Sunday Meeting of Colored People at Chicago
This engraving depicts African-Americans sitting, kneeling, and standing, several with their arms raised, as they listen to a preacher. According to the accompanying text, "this scene is sketched from life, and represents the interior of an African church. . . during a prayer meeting." (p. 208). However, the exact same image captioned "Meeting in the African Church, Cincinnati, Ohio" appeared six years earlier in The Illustrated News from New York, which copied the image from a German publication. See image LOC-A on this website. Frederick Gleason (1817-1896) was a writer and publisher. He co-founded an illustrated periodical called Gleason's Pictorial Drawing-Room Companion in Boston, Massachusetts in 1851. The publication name was changed to Ballou's Pictorial Drawing-Room Companion, after the other co-founder, managing editor, writer and publisher, Maturin Murray Ballou (1820–1895), bought out the interest of Gleason in 1855.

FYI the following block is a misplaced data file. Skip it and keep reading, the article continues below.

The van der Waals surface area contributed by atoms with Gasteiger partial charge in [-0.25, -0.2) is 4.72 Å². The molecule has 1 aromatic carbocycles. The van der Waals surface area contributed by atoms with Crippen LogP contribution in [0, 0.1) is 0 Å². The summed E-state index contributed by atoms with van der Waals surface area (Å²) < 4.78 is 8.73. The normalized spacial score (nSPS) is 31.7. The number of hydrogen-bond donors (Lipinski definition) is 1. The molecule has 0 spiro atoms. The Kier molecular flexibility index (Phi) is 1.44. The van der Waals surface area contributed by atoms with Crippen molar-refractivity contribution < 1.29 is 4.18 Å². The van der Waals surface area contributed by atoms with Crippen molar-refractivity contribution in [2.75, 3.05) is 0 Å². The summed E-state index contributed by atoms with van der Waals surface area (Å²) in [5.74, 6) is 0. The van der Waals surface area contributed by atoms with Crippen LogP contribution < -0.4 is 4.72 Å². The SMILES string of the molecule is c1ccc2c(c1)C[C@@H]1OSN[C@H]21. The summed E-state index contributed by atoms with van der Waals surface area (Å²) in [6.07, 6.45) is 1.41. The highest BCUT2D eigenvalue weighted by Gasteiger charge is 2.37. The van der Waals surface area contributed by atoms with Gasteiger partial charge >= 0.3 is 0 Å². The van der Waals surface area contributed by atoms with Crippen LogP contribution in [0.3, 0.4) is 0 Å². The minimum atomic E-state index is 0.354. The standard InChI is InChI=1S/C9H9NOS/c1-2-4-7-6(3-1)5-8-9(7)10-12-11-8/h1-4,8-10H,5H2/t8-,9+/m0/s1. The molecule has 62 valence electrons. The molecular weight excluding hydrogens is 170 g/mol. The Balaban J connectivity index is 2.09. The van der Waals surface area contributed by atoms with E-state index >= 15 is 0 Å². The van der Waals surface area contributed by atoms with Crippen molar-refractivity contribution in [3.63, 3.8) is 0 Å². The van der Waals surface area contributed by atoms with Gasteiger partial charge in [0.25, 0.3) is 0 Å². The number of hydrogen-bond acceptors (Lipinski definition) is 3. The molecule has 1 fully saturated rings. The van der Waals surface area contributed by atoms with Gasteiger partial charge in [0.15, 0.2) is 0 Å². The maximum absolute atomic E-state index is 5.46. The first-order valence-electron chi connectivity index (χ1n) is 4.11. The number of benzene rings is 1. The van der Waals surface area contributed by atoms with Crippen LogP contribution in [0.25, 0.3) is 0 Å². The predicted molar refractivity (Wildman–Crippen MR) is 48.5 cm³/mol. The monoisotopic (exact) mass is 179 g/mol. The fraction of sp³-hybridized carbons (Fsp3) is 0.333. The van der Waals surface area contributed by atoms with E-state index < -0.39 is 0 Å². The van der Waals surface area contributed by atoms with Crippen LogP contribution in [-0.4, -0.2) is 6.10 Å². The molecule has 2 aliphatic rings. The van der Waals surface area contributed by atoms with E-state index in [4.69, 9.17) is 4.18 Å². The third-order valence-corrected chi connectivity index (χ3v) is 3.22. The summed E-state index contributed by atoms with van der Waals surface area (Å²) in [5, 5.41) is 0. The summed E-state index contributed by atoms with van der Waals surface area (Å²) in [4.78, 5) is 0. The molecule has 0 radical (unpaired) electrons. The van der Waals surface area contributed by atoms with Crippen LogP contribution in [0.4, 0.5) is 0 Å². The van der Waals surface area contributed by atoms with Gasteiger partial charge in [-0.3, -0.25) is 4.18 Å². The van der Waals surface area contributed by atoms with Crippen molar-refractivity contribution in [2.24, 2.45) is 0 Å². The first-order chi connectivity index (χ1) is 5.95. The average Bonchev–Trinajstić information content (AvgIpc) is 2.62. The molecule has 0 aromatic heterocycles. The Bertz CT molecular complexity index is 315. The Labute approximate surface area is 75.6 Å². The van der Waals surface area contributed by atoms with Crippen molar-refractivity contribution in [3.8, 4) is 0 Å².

Anonymous, "Scene in an African Church, Chicago," Ballou's Pictorial, vol. VII, (Sept. 24, 1859), p. 208.
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"Sunday Meeting of Colored People at Chicago", Slavery Images: A Visual Record of the African Slave Trade and Slave Life in the Early African Diaspora, accessed January 18, 2021, http://slaveryimages.org/s/slaveryimages/item/2272